NOT IN ISOLATION: How to Reduce Room Confinement While Increasing Safety in Youth Facilities
- FULL REPORT | Executive Summary
- Fact Sheet
- Fact Sheet for Facilities and Agencies
- Fact Sheet – Featured Jurisdictions
- Social Media [Toolkit | Downloadable Images]
- Press Release
REDUCING ISOLATION: EXAMPLES IN PRACTICE FROM FOUR JURISDICTIONS
Solitary confinement – also known as isolation or room confinement – has life altering effects on kids. Today, the Stop Solitary for Kids campaign is releasing Not in Isolation: How to Reduce Room Confinement While Increasing Safety in Youth Facilities highlighting specific examples and lesson learned from four jurisdictions: Colorado, Massachusetts, Oregon, and Memphis, TN. This first-of-its-kind report is a road map to help administrators and staff answer the question, “If not isolation, then what?” in ways that are developmentally appropriate and improve overall outcomes for kids. Advocates, policymakers, and other stakeholders can also use the report to demonstrate that preventing isolation is possible and to get an inside look into what it takes to do it.
Not in Isolation tells the stories of how four jurisdictions reduced isolation without compromising staff or youth safety. Whether it was in response to suicides, federal litigation, or legislation, these sites made intentional changes to safely reduce the frequency and length of isolation. None of the featured sites are perfect models. However, these jurisdictions used promising strategies to significantly decrease isolation. We hope that administrators, staff, advocates, and other stakeholders will benefit from the insights and lessons learned from their experiences.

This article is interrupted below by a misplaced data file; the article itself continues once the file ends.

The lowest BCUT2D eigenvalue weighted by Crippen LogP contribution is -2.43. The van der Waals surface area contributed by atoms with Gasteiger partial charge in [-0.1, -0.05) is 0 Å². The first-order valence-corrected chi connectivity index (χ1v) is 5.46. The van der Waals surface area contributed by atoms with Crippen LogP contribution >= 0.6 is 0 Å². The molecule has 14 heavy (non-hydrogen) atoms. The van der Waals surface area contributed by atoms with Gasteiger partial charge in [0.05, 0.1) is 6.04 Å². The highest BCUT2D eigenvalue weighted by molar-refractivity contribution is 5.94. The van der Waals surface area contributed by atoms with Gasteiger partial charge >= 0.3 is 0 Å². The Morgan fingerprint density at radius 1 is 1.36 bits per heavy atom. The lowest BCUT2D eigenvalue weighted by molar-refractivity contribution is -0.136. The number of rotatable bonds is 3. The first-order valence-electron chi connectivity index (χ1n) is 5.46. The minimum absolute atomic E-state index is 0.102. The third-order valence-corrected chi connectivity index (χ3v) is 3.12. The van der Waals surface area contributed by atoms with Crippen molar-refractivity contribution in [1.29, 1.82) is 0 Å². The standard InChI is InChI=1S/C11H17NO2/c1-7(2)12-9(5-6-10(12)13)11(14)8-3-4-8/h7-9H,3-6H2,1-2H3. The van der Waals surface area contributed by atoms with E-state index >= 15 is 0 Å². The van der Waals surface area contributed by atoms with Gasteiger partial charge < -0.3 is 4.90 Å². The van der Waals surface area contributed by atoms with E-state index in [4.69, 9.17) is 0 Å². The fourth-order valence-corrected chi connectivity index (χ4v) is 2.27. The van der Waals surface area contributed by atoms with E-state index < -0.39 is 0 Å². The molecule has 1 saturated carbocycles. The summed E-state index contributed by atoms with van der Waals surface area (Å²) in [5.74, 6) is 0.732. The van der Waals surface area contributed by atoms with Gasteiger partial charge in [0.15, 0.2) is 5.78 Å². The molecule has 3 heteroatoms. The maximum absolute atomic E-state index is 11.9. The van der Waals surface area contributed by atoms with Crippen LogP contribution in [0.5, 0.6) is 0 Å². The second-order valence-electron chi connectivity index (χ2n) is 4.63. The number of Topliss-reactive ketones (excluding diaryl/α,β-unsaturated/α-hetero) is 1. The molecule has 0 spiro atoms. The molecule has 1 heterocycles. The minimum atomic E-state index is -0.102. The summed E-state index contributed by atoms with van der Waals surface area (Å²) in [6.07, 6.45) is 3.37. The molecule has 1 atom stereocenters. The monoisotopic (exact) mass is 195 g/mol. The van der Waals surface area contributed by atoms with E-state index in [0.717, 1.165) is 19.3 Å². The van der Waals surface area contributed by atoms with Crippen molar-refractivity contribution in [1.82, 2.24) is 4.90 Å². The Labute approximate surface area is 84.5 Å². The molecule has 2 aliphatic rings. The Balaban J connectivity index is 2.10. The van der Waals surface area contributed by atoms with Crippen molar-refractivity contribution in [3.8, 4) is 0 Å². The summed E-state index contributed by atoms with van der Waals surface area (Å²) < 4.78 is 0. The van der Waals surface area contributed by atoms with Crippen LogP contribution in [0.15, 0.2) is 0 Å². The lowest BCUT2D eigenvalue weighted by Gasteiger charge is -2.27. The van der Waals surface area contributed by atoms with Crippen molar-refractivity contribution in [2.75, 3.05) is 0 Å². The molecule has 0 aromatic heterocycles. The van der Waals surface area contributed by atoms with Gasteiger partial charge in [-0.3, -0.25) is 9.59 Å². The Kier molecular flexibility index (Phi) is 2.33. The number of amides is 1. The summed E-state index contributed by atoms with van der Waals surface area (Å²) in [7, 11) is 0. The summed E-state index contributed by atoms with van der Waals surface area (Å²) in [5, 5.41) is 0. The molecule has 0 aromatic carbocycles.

The report includes:
- Specific actions that worked;
- Quotes and perspectives from staff;
- Sample forms and policies; and
- Data to confirm that we can reduce and eventually end isolation in all types of youth facilities.
WHY FACILITIES & AGENCIES MUST ACT NOW TO REDUCE ROOM CONFINEMENT
States across the country are moving away from putting youth in isolation. Organizations for correctional professionals — like the American Correctional Association, the Council of Juvenile Correctional Administrators, and the National Partnership for Juvenile Services — are embracing the change.
However, there is no road map for reducing and eventually ending room confinement. We regularly receive requests for information about examples of places that isolation, and details about how they did it. We decided to create a report to capture that information in one place.
HOW: FROM ISOLATION TO CONNECTION
We worked with one juvenile detention facility and three state agencies, spent time inside their facilities, and interviewed dozens of administrators and staff.
Not In Isolation is based on the premise that room confinement is enmeshed in many other areas of facility operations, including staff safety, mental health, institutional culture, behavioral management, and staff training.
Stop Solitary for Kids is a partnership between: